5) Train a logistic regression model on the tr-idf transformed word vectors.

6) Apply the logistic regression model to our previously unseen test cases, and calculate accuracy of our model

Load data

import pandas as pd

# If you do not already have the data locally you may download (and save) by

file_location = 'https://gitlab.com/michaelallen1966/00_python_snippets' +\
    '_and_recipes/raw/master/machine_learning/data/IMDb.csv'
imdb = pd.read_csv(file_location)
# save to current directory
imdb.to_csv('imdb.csv', index=False)

# If you already have the data locally then you may run the following

# Load data example
imdb = pd.read_csv('imdb.csv')

# Truncate data for example if you want to speed up the example
# imdb = imdb.head(5000)

Define Function to preprocess data

This function, as previously described, works on raw text strings, and:

1) changes to lower case

2) tokenizes (breaks down into words

3) removes punctuation and non-word text

4) finds word stems

5) removes stop words

6) rejoins meaningful stem words

import nltk
import pandas as pd
import numpy as np
from nltk.stem import PorterStemmer
from nltk.corpus import stopwords

# If not previously performed:
# nltk.download('stopwords')

stemming = PorterStemmer()
stops = set(stopwords.words("english"))

def apply_cleaning_function_to_list(X):
    cleaned_X = []
    for element in X:
        cleaned_X.append(clean_text(element))
    return cleaned_X


def clean_text(raw_text):
    """This function works on a raw text string, and:
        1) changes to lower case
        2) tokenizes (breaks down into words
        3) removes punctuation and non-word text
        4) finds word stems
        5) removes stop words
        6) rejoins meaningful stem words"""
    
    # Convert to lower case
    text = raw_text.lower()
    
    # Tokenize
    tokens = nltk.word_tokenize(text)
    
    # Keep only words (removes punctuation + numbers)
    # use .isalnum to keep also numbers
    token_words = [w for w in tokens if w.isalpha()]
    
    # Stemming
    stemmed_words = [stemming.stem(w) for w in token_words]
    
    # Remove stop words
    meaningful_words = [w for w in stemmed_words if not w in stops]
    
    # Rejoin meaningful stemmed words
    joined_words = ( " ".join(meaningful_words))
    
    # Return cleaned data
    return joined_words

Apply the data cleaning function (this may take a few minutes if you are using the full 50,000 reviews).

# Get text to clean
text_to_clean = list(imdb['review'])

# Clean text
cleaned_text = apply_cleaning_function_to_list(text_to_clean)

# Add cleaned data back into DataFrame
imdb['cleaned_review'] = cleaned_text

# Remove temporary cleaned_text list (after transfer to DataFrame)
del cleaned_text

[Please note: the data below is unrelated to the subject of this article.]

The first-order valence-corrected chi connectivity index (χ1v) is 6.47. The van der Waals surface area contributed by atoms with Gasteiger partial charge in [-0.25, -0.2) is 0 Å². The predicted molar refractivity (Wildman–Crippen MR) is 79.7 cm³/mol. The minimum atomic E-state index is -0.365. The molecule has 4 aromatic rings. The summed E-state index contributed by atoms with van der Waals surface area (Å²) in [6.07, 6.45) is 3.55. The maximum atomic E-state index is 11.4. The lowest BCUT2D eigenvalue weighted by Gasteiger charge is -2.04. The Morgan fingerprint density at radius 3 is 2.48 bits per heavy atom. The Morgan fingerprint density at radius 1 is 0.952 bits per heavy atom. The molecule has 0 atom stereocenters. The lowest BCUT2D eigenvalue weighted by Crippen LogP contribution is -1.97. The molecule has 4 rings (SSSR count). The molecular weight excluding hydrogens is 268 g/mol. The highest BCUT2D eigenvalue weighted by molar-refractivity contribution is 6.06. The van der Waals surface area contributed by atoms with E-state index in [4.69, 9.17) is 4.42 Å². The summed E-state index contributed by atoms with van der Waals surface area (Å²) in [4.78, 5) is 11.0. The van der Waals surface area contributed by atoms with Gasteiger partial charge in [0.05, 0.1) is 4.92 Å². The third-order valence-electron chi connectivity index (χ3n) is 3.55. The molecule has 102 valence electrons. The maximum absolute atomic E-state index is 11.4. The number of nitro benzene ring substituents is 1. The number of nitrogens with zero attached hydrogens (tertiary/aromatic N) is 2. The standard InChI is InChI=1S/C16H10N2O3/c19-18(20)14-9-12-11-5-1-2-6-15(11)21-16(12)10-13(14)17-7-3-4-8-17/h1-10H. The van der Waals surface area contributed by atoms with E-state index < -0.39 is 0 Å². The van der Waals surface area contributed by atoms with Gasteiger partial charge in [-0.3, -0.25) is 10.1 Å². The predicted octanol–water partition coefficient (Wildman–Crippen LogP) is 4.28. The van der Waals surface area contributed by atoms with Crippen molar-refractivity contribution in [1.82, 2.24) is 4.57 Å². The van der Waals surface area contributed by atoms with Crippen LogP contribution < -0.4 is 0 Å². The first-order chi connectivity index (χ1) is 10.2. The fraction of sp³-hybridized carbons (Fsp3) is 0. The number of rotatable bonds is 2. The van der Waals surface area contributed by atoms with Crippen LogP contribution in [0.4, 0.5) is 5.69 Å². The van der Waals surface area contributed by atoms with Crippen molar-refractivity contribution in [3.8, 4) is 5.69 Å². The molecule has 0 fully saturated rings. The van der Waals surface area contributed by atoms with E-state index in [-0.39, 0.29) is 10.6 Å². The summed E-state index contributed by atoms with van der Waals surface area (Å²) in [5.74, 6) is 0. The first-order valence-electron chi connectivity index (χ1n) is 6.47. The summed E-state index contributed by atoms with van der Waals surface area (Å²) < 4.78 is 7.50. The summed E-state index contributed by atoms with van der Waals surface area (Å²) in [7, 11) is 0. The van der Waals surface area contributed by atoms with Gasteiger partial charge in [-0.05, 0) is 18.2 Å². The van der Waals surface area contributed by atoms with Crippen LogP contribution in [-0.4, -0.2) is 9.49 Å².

Split data into training and test data sets

from sklearn.model_selection import train_test_split
X = list(imdb['cleaned_review'])
y = list(imdb['sentiment'])
X_train, X_test, y_train, y_test = train_test_split(
    X,y, test_size = 0.25)

Create ‘bag of words’

The ‘bag of words’ is the word vector for each review. This may be a simple word count for each review where each position of the vector represents a word (returned in the ‘vocab’ list) and the value of that position represents the number of times that word is used in the review.

The function below also returns a tf-idf (frequency–inverse document frequency) which adjusts values according to the number fo reviews that use the word. Words that occur across many reviews may be less discriminatory than words that occur more rarely. The tf-idf transform reduces the value of a given word in proportion to the number of documents that it appears in.

The function returns the following:

1) vectorizer – this may be applied to any new reviews to convert the revier into the same word vector as the training set.

2) vocab – the list of words that the word vectors refer to.

3) train_data_features – raw word count vectors for each review

4) tfidf_features – tf-idf transformed word vectors

5) tfidf – the tf-idf transformation that may be applied to new reviews to convert the raw word counts into the transformed word counts in the same way as the training data.

Our vectorizer has an argument called ‘ngram_range’. A simple bag of words divides reviews into single words. If we have an ngram_range of (1,2) it means that the review is divided into single words and also pairs of consecutive words. This may be useful if pairs of words are useful, such as ‘very good’. The max_features argument limits the size of the word vector, in this case to a maximum of 10,000 words (or 10,000 ngrams of words if an ngram may be more than one word).

def create_bag_of_words(X):
    from sklearn.feature_extraction.text import CountVectorizer
    
    print ('Creating bag of words...')
    # Initialize the "CountVectorizer" object, which is scikit-learn's
    # bag of words tool.  
    
    # In this example features may be single words or two consecutive words
    # (as shown by ngram_range = 1,2)
    vectorizer = CountVectorizer(analyzer = "word",   \
                                 tokenizer = None,    \
                                 preprocessor = None, \
                                 stop_words = None,   \
                                 ngram_range = (1,2), \
                                 max_features = 10000
                                ) 

    # fit_transform() does two functions: First, it fits the model
    # and learns the vocabulary; second, it transforms our training data
    # into feature vectors. The input to fit_transform should be a list of 
    # strings. The output is a sparse array
    train_data_features = vectorizer.fit_transform(X)
    
    # Convert to a NumPy array for easy of handling